The very ambivalence of the phrase is indicative of a characteristic that is key to any significant spirituality of friendship. If you buy the vegetables, he said, I’ll give you a juicing machine for free. Emily arrived home that evening with a shopping bag of produce, a chrome Omega juicing machine, and a juicing video titled Fat, Sick, and Nearly Dead. Then she did something smart (and unusual). She emailed friends and family to announce that she was embarking on a sixty-day juicing program – and asked for their help. That’s how I was introduced to Emily R. One of her email recipients was her uncle Mark, who is my longtime literary agent and writing partner. He’s also well versed in the Daily Questions process. He offered to coach Emily as she took on a behavioral challenge. Emily’s story is an instructive template not only in the mechanics of doing Daily Questions right – picking the questions, keeping score, monitoring yourself, sticking with it – but in the choices and tweaks we make that influence the outcome. When I meet clients, I’m casually forming a change profile in my head to gauge how much the clients can take on – and what they should leave for another time. Repeated early experiences of deprivation and a lack of any fulfilling connection have left a deep impression on this child’s unconscious mind, and have contributed to the formation of a certain inner-but-unacknowledged model of the world, an expectation of how the world is. Do not expect a satisfying experience of connection. People will abandon you. People cannot be relied upon. You will do better to rely upon yourself. These mental models are completely unconscious. They are, as the theory states, implicit. They are the waters in which that avoidant soul swims. Out of these unconsciously encoded experiences, the brain–the mind–creates unconscious mental models of the world.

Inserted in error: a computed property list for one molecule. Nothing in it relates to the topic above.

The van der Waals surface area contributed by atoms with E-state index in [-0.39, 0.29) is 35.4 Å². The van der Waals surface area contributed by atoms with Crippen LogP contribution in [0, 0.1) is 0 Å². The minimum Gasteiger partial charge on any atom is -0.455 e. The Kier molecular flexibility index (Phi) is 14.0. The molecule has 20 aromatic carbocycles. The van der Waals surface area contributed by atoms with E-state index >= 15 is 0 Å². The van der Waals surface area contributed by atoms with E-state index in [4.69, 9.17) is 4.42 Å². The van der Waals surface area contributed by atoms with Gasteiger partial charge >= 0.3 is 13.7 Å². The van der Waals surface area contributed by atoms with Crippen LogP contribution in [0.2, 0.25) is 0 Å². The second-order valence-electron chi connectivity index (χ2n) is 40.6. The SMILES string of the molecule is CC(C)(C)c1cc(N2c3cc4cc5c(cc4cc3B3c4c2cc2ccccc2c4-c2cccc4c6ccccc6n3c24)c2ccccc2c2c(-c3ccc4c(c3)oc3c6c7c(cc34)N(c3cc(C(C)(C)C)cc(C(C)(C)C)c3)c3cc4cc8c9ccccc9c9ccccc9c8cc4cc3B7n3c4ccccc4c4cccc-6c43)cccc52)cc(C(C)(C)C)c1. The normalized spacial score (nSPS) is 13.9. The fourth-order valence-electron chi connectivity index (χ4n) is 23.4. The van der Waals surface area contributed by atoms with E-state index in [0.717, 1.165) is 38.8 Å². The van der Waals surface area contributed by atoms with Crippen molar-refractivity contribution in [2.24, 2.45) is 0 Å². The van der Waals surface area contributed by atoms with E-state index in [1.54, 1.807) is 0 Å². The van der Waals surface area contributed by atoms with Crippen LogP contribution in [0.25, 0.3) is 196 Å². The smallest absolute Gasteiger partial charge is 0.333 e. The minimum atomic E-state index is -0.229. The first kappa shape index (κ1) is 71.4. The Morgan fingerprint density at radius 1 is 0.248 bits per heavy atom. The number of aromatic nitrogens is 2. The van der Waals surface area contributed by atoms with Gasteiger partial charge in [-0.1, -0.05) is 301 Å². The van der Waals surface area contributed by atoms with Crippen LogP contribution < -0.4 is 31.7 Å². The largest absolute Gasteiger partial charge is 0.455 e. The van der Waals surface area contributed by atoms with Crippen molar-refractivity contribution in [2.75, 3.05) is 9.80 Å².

So the adult body of this child will automatically respond with a resounding no to any invitation to intimacy. First, she dipped into the popular writings that try to explain complicated emotions via hormones and brain activity. She learned that nature has bred philandering into our genes, and that perhaps her sexual intensity was due to high testosterone levels. Evidently, her brain’s dopaminergic reward system was being activated, since the intense cravings of love and cocaine both worked through that system. From sociobiology, she learned that she was evolutionarily programmed to fall in love again every four years, and her interest in another man might spring from the ancient evolutionary imperative to garner resources by confusing men about their paternity. Maybe these general facts were true, she thought, but what could they possibly explain? Obviously, all emotional states have biological underpinnings, yet these underpinnings could tell her nothing about the psychological meaning her emotions had to her. The writers’ glaring lack of interest in human subtleties and complications left her dispirited. Yet one day she exclaimed, I almost wish I were convinced by these articles. At least then I’d have an explanation. She found their reductionism shallow, but also strangely relieving, as if it held promise of some world where the personal meanings in her life could be dismissed as insignificant specks, dwarfed by implacable and timeless evolutionary forces. Another self’ captures both the intimacy of close friendship in conveying the idea that this friend is another person like yourself; to discover such a person is to discover someone who at least some of the time mirrors your own thoughts, beliefs and feelings – someone with whom the apparently intractable distance between human beings collapses until it is vanishingly small. And the phrase also includes the vital qualifier that, for all the closeness, soul friends still recognise that they are separate individuals. Each isan other self’ to the other. Deep respect. Implicit trust. No distorting neediness. Even a first look at soul friendship shows that it is nothing if not an exceptional state. Aristotle implied that it could only form between certain individuals.